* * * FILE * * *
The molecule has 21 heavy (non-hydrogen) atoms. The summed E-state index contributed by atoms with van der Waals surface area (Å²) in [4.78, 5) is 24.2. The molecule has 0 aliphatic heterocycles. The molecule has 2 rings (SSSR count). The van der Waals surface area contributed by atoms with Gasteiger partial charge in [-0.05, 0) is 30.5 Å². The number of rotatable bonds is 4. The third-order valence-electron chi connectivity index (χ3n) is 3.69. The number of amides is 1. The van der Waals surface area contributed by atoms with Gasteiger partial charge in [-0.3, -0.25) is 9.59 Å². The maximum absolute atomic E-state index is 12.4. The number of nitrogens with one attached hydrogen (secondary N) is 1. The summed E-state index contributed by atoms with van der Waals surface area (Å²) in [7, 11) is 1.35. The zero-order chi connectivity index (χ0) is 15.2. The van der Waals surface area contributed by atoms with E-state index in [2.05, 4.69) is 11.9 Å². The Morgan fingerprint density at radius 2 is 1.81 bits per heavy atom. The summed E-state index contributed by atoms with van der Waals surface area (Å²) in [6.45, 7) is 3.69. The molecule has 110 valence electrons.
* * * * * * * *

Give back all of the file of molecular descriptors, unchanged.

The molecule has 21 heavy (non-hydrogen) atoms. The summed E-state index contributed by atoms with van der Waals surface area (Å²) in [4.78, 5) is 24.2. The molecule has 0 aliphatic heterocycles. The molecule has 2 rings (SSSR count). The van der Waals surface area contributed by atoms with Gasteiger partial charge in [-0.05, 0) is 30.5 Å². The number of rotatable bonds is 4. The third-order valence-electron chi connectivity index (χ3n) is 3.69. The number of amides is 1. The van der Waals surface area contributed by atoms with Gasteiger partial charge in [-0.3, -0.25) is 9.59 Å². The maximum absolute atomic E-state index is 12.4. The number of nitrogens with one attached hydrogen (secondary N) is 1. The summed E-state index contributed by atoms with van der Waals surface area (Å²) in [7, 11) is 1.35. The zero-order chi connectivity index (χ0) is 15.2. The van der Waals surface area contributed by atoms with E-state index in [2.05, 4.69) is 11.9 Å². The Morgan fingerprint density at radius 2 is 1.81 bits per heavy atom. The summed E-state index contributed by atoms with van der Waals surface area (Å²) in [6.45, 7) is 3.69. The molecule has 110 valence electrons.